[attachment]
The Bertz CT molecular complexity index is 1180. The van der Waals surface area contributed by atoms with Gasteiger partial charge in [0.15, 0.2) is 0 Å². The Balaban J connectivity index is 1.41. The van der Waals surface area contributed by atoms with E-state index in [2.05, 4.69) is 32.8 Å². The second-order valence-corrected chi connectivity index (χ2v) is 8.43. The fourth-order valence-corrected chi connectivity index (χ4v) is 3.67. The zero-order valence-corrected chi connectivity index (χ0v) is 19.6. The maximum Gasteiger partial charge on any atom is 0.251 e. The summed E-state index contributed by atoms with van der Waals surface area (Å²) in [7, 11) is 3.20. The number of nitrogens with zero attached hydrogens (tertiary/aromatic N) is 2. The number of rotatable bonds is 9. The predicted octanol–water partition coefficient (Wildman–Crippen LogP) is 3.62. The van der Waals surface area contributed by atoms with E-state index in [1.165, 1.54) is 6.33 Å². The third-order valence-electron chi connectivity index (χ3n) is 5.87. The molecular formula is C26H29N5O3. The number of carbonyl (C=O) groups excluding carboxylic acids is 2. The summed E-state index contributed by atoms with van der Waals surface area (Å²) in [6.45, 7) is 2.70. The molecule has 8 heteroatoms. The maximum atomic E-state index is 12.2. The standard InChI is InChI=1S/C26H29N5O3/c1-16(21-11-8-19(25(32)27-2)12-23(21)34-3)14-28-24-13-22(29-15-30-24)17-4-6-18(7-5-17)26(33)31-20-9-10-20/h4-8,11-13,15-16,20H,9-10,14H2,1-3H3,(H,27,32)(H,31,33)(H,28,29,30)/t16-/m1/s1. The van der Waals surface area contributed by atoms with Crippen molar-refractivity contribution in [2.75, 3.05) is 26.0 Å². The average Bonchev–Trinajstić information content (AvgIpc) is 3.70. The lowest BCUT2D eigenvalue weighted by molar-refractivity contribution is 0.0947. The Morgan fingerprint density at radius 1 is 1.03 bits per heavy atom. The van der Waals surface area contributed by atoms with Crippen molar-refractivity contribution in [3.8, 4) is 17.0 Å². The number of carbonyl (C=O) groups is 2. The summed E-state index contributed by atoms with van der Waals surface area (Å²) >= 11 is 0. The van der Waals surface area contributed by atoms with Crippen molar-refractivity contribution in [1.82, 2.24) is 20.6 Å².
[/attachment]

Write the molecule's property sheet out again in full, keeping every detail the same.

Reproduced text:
The Bertz CT molecular complexity index is 1180. The van der Waals surface area contributed by atoms with Gasteiger partial charge in [0.15, 0.2) is 0 Å². The Balaban J connectivity index is 1.41. The van der Waals surface area contributed by atoms with E-state index in [2.05, 4.69) is 32.8 Å². The second-order valence-corrected chi connectivity index (χ2v) is 8.43. The fourth-order valence-corrected chi connectivity index (χ4v) is 3.67. The zero-order valence-corrected chi connectivity index (χ0v) is 19.6. The maximum Gasteiger partial charge on any atom is 0.251 e. The summed E-state index contributed by atoms with van der Waals surface area (Å²) in [7, 11) is 3.20. The number of nitrogens with zero attached hydrogens (tertiary/aromatic N) is 2. The number of rotatable bonds is 9. The predicted octanol–water partition coefficient (Wildman–Crippen LogP) is 3.62. The van der Waals surface area contributed by atoms with E-state index in [1.165, 1.54) is 6.33 Å². The third-order valence-electron chi connectivity index (χ3n) is 5.87. The molecular formula is C26H29N5O3. The number of carbonyl (C=O) groups excluding carboxylic acids is 2. The summed E-state index contributed by atoms with van der Waals surface area (Å²) in [6.45, 7) is 2.70. The molecule has 8 heteroatoms. The maximum atomic E-state index is 12.2. The standard InChI is InChI=1S/C26H29N5O3/c1-16(21-11-8-19(25(32)27-2)12-23(21)34-3)14-28-24-13-22(29-15-30-24)17-4-6-18(7-5-17)26(33)31-20-9-10-20/h4-8,11-13,15-16,20H,9-10,14H2,1-3H3,(H,27,32)(H,31,33)(H,28,29,30)/t16-/m1/s1. The van der Waals surface area contributed by atoms with Crippen molar-refractivity contribution in [2.75, 3.05) is 26.0 Å². The average Bonchev–Trinajstić information content (AvgIpc) is 3.70. The lowest BCUT2D eigenvalue weighted by molar-refractivity contribution is 0.0947. The Morgan fingerprint density at radius 1 is 1.03 bits per heavy atom. The van der Waals surface area contributed by atoms with Crippen molar-refractivity contribution in [3.8, 4) is 17.0 Å². The number of carbonyl (C=O) groups is 2. The summed E-state index contributed by atoms with van der Waals surface area (Å²) >= 11 is 0. The van der Waals surface area contributed by atoms with Crippen molar-refractivity contribution in [1.82, 2.24) is 20.6 Å².